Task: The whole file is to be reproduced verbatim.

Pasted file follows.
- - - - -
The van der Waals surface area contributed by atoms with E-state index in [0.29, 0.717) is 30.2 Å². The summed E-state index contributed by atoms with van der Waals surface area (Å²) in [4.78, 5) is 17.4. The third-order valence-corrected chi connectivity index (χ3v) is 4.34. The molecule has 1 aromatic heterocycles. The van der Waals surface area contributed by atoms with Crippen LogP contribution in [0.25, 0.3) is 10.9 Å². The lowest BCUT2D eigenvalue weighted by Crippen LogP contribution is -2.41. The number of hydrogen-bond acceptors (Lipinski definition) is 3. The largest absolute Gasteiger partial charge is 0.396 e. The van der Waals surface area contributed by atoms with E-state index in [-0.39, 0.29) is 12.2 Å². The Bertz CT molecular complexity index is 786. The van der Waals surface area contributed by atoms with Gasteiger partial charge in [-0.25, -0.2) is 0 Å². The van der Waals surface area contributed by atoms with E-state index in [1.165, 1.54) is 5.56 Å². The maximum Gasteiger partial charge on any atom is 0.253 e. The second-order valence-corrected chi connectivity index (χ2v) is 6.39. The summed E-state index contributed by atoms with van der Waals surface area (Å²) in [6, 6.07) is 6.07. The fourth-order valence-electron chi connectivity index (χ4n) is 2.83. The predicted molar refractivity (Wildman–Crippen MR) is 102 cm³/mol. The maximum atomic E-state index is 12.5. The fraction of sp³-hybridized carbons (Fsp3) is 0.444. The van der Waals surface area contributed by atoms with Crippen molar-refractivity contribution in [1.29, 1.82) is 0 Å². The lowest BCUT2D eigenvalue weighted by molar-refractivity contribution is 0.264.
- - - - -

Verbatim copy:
The van der Waals surface area contributed by atoms with E-state index in [0.29, 0.717) is 30.2 Å². The summed E-state index contributed by atoms with van der Waals surface area (Å²) in [4.78, 5) is 17.4. The third-order valence-corrected chi connectivity index (χ3v) is 4.34. The molecule has 1 aromatic heterocycles. The van der Waals surface area contributed by atoms with Crippen LogP contribution in [0.25, 0.3) is 10.9 Å². The lowest BCUT2D eigenvalue weighted by Crippen LogP contribution is -2.41. The number of hydrogen-bond acceptors (Lipinski definition) is 3. The largest absolute Gasteiger partial charge is 0.396 e. The van der Waals surface area contributed by atoms with E-state index in [-0.39, 0.29) is 12.2 Å². The Bertz CT molecular complexity index is 786. The van der Waals surface area contributed by atoms with Gasteiger partial charge in [-0.25, -0.2) is 0 Å². The van der Waals surface area contributed by atoms with E-state index in [1.165, 1.54) is 5.56 Å². The maximum Gasteiger partial charge on any atom is 0.253 e. The second-order valence-corrected chi connectivity index (χ2v) is 6.39. The summed E-state index contributed by atoms with van der Waals surface area (Å²) in [6, 6.07) is 6.07. The fourth-order valence-electron chi connectivity index (χ4n) is 2.83. The predicted molar refractivity (Wildman–Crippen MR) is 102 cm³/mol. The maximum atomic E-state index is 12.5. The fraction of sp³-hybridized carbons (Fsp3) is 0.444. The van der Waals surface area contributed by atoms with Crippen molar-refractivity contribution in [1.29, 1.82) is 0 Å². The lowest BCUT2D eigenvalue weighted by molar-refractivity contribution is 0.264.